Tuesday, November 13, 2012

One Day, Bloom Shall Know My Wrath

I'm not feeling so happy today - more stressed and insecure. This does not lend itself to insights about my writing life. Which is a shame, because my friend DeAnna wrote this really interesting post about literature that I'd love to respond to. But I can't be arsed. So instead of writing something new, I'm going to cannibalize an e-mail to my mother that's partially about literature, partially about why I write, and on the side explains exactly why I have such a big beef with Harold Bloom. Then I'm going to make myself a hot pastrami sandwich and listen to all the most depressing songs on the Twilight soundtracks. Happy Tuesday.

A seminal moment for me was when Stephen King was awarded a fancy commendation for his contributions to American letters. Harold Bloom came out in protest, calling King a writer of penny dreadfuls without a cell of literary merit in his entire body. This infuriated me even as it perplexed me; I realized after thinking it over that it wasn't my instinct to defend King only because I personally enjoyed his work. Because, frankly, he does write penny dreadfuls, for the most part.

The thing that bothered me was that Bloom wasn't seeing the American canon (which I realize he helped define) in the whole spectrum in which it exists, or in a bigger cultural context. He was decrying and dismissing work that was important to a very, very large population of Americans with minds and hearts, and trying instead to perpetuate novels that are Important but that only a small slice of people will ever read, enjoy, and learn from.

By the same token of this rejection of King: to say that pulp and genre novels, science fiction and fantasy, have no place in the Important pile of books is quite closed-minded, to me, and worse, it does a disservice to the melting-pot attitude that has been America's philosophy nearly from the word go (much as we kick and scream against it today). To eliminate whole categories, whole bodies of work, because they're not one person's idea of good literature is to miss the point of what makes America the society it is. Some people only read romance novels. Are romance novels to be kicked aside as unimportant because they're not "good literature", even though they comprise something like 30% of the money in the book market? I'm not saying they have to be read in college courses, but to insist that they are not a part of American letters is just foolish. They may not be a part of the canon, and they may not individually be Important (or even good, or worth reading), but I consider them a part of the spectrum that should not, not, not be tossed aside.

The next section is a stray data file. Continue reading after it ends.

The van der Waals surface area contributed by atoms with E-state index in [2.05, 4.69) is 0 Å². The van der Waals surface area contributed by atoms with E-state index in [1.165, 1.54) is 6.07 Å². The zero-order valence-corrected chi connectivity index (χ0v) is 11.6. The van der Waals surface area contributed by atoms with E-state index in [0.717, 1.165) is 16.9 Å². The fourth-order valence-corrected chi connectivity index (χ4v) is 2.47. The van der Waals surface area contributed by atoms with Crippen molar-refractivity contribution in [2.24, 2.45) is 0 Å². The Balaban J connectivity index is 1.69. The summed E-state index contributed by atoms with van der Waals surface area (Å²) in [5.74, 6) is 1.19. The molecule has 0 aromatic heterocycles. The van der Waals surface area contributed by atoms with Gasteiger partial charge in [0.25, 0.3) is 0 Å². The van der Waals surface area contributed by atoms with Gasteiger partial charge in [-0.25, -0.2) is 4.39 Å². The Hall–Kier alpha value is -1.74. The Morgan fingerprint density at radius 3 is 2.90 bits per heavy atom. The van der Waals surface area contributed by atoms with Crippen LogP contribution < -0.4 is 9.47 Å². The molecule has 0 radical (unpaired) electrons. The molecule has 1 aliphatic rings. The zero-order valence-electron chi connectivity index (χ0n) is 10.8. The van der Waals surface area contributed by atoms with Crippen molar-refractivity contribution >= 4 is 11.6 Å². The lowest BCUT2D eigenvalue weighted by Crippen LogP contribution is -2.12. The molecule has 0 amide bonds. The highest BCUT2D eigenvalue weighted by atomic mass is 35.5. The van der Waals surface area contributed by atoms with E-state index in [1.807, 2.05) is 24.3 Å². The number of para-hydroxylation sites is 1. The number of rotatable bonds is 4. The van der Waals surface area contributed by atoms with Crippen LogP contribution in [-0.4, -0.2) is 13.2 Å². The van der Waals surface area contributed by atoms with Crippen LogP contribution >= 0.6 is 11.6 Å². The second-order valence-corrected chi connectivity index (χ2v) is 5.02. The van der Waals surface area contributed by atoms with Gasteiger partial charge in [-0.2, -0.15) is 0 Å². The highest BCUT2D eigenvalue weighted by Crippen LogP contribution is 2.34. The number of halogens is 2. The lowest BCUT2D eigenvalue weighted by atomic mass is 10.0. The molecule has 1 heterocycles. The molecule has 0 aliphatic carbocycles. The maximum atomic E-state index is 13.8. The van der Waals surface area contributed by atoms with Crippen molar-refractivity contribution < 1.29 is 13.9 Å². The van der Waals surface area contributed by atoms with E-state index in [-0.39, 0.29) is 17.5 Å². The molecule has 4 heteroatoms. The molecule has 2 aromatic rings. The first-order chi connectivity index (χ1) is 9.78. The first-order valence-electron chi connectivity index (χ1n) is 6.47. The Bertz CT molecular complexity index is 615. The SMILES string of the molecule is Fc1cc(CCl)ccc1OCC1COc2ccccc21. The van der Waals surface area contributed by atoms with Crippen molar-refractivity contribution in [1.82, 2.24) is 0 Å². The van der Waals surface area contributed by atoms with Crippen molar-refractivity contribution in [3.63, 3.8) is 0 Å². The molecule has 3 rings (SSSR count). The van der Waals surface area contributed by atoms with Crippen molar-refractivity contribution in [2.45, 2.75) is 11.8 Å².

Plus, there's the problem that yesterday's penny dreadfuls are tomorrow's great literature. Dickens. Poe. Raymond Chandler. Even Shakespeare, if I'm not too mistaken. Wake up, Bloom.

So, aside from making me a permanent archenemy of Harold Bloom's, this moment showed me that I want to write (mostly) on the border between genre fiction and lit-fic. Because genre fiction always needs better writers (especially lady ones), and because lit critics badly need their minds opened as to what "American letters" means. I want to contribute to that open-mindedness by writing damn good fiction that's literary and genreiffic, just like Atwood and Vonnegut and Brockmeier and a ton of others.

Maybe that means it'll take me until I'm nearly 70 to be acknowledged as a good writer. But if I end up making as much money as Stephen King has, I think I can live with it.

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